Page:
Because the DCT is conceptually at odds with the way vehicles are driven on public roads.
DCTs are more successful in racing because the pattern of use is more predictable, and smooth low speed operation isn’t important.
Creeping in stop-and-go traffic, parallel parking etc, are hard on the clutches.
Wet clutches with their cooling would be a help, but the Hyundai at least uses dry clutches, and will go into a limp mode when they get too hot.
No matter how sophisticated the trans controller is it can’t always anticipate what a street driver is going to do.
This can be a minor annoyance with a conventional auto trans, but is a real problem with a DCT because it operates sequentially.
Taking the 7-speed as an example, there are two gear sets.
One is gears 1, 3, 5, 7; the other 2, 4, 6, reverse.
One of the two clutches selects one of the gear sets at any given time.
The other gear set is set up for an anticipated gear change, when one clutch releases and the other engages.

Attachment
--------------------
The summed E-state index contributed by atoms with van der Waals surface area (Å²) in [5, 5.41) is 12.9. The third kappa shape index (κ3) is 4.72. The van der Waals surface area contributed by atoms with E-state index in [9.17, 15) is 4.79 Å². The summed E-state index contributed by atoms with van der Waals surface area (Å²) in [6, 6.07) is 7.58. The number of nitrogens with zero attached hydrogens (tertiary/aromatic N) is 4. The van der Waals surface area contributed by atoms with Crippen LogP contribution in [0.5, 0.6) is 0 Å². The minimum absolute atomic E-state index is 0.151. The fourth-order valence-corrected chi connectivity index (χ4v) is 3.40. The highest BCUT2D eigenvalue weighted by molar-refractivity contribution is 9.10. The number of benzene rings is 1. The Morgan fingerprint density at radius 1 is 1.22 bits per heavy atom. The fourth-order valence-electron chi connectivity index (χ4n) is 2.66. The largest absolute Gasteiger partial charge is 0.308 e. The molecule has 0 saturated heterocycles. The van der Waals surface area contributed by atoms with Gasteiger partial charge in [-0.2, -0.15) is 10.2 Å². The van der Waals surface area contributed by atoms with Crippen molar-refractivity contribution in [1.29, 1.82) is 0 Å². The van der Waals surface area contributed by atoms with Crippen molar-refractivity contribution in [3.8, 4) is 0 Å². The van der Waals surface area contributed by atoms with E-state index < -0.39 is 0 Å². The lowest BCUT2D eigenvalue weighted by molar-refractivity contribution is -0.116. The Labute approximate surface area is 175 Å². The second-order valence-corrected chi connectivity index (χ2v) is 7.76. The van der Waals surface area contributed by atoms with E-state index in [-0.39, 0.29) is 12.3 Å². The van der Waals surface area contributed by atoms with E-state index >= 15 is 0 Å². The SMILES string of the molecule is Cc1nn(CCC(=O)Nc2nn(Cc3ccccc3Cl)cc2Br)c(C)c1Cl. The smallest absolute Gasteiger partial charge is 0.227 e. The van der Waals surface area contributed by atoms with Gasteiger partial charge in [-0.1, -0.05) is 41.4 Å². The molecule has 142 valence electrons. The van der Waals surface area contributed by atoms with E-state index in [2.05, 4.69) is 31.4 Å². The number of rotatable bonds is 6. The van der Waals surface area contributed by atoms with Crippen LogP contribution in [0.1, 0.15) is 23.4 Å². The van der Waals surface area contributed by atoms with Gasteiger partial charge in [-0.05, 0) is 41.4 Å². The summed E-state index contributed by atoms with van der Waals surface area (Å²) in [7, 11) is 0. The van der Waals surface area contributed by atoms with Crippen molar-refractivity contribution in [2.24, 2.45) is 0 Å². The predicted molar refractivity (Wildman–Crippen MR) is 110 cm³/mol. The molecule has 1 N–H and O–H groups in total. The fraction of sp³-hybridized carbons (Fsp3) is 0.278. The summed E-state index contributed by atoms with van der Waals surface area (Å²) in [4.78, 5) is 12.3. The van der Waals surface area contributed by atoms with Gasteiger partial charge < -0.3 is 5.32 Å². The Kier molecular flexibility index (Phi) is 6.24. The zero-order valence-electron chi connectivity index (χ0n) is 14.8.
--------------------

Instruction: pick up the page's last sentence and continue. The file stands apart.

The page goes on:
Suppose you gently accelerated up into 4th gear, then you go onto a highway ramp and punch the gas.
But the trans has set the next gear shift up for 5th gear, anticipating more gradual acceleration.
But what you really need is a downshift to 3rd.
What you get instead is limited power and delay.
Some say the problem is drivers need to adjust their driving style to suit the DCT.
But I think the vehicle should accomodate any reasonable driving style for it to be truly automatic.
I’ve been driving mostly manual cars for ~35 years and recently bought a 2017 Tucson, my first automatic since my 1985 Accord was stolen in 1993.
When I did research on the Tucson I saw that ~90% of the complaints on carcomplaints.com were related to the DCT, so I got the conventional 6-speed auto.
I don’t care that it gets 2mpg less in the city or that it’s about a second slower to 60mph.
I care more that it takes off every time I push the go pedal.